This completely encapsulates my motivations and thinking as I delve further into projects in programming (and as I try to defend this divergent path to friends and family as well). There are lots of people who are sharp, who are analytically minded, who are the most creatively critical in a classroom. I was one of those kids. I’m an analytical person. However, being smart or analytical is exactly like being funny around friends in Jon Stewart’s case. There is a big difference between the potential and the profession. I think that in this year after my graduation, I want to build craft. What a word. Craft. 10,000 hours. I want to work hard at something that is intellectually exhausting and come out the other side two, five, ten years down the line, with a craft. As Stewart says, the biggest thing to learn is taking that energy and potential and turning it into something, producing something, and building something, and then channeling that something positively. I see so many similarities between comedy (purely, the most intricate and nuanced facet of language itself) and code similar to how I saw similarities between linguistics and code. And that comes down to craft. Craft is not a manual. It is not something that can be taught straightforwardly. It is an expert intuition, always moving and evolving, it is nuanced in its execution. When this craft is tuned and focused and then let grow through improvisation, it can be amazingly beautiful.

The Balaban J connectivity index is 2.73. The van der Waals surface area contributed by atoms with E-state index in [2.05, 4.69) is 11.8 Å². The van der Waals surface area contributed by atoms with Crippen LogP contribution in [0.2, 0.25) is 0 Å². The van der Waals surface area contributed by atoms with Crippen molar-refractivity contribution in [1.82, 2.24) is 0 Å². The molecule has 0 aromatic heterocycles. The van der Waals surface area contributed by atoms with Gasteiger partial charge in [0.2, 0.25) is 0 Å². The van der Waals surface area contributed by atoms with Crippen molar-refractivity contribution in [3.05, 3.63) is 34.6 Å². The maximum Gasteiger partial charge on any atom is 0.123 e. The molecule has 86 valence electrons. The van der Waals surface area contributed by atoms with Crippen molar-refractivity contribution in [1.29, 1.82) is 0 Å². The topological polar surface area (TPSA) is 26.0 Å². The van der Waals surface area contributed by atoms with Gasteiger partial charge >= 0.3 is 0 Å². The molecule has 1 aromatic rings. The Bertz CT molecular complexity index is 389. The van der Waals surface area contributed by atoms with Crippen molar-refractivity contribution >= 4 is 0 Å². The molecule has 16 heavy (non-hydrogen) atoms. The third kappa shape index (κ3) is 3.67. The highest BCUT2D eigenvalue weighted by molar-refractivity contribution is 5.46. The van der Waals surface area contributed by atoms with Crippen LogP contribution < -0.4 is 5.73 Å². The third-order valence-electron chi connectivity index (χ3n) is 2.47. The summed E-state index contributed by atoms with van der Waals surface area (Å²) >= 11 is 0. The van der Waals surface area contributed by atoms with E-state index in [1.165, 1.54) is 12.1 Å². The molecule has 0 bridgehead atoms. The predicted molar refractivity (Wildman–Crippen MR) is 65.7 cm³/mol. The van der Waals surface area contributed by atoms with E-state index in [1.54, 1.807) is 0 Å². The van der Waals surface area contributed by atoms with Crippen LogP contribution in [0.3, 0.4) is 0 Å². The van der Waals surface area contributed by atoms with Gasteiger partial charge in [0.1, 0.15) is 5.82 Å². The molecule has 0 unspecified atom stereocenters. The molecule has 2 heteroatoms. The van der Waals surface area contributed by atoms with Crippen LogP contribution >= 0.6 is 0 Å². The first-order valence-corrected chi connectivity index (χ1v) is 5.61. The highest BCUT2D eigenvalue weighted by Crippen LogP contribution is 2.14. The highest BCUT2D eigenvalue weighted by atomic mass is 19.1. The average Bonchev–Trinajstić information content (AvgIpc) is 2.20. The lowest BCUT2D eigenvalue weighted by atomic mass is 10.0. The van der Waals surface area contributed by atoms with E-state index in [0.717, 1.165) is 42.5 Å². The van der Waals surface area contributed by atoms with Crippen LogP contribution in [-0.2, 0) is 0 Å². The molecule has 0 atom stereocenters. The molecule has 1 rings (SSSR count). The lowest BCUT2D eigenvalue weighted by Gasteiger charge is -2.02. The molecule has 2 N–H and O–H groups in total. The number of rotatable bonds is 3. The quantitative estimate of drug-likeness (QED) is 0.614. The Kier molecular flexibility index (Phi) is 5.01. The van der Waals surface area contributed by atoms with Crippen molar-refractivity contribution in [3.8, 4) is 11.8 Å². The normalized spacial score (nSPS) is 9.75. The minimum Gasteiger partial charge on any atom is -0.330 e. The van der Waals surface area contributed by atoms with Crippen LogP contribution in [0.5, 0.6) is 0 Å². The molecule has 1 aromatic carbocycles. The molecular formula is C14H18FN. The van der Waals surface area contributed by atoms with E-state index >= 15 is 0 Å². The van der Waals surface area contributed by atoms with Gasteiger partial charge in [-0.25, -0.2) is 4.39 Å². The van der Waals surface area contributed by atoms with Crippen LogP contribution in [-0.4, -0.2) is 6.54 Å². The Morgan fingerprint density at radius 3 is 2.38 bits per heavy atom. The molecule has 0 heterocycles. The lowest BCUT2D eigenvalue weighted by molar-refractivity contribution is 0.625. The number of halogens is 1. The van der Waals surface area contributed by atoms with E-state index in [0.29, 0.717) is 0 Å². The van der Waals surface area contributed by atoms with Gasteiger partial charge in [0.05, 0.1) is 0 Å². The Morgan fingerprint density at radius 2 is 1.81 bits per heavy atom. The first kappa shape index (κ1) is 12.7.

Wow, I got to go code some more.

tumblr me8m1h0m161qcmnsuo1 400 All the Jon Stewart GIFs you'll need as he leaves 'The Daily Show

Web Development & Positive Externalities

“Social justice” has been a long-held passion of mine. For years I have thought deeply about the question “What is social justice, really?” and “How do we talk about these issues from a place of privilege?” and “How do we leverage that privilege?” The definition of social justice is broad and often includes the idea of positive externalities. Recently, I have been describing/justifying my dive into web development as an attempt to gain skills that will allow me to build tools with some positive externalities. I have had many long and engaging conversations with friends about what exactly that means over the last couple months, and specifically conversations with other developers about what they think that means for a field so (seemingly) overwhelmingly homogenous.

One of the most interesting conversations I had about social change and technology happened with my friend who works for Pivotal Labs, a company that is trying to change the culture of software. Changing the software definitely has positive externalities. Here is a portion of Pivotal’s mission statement: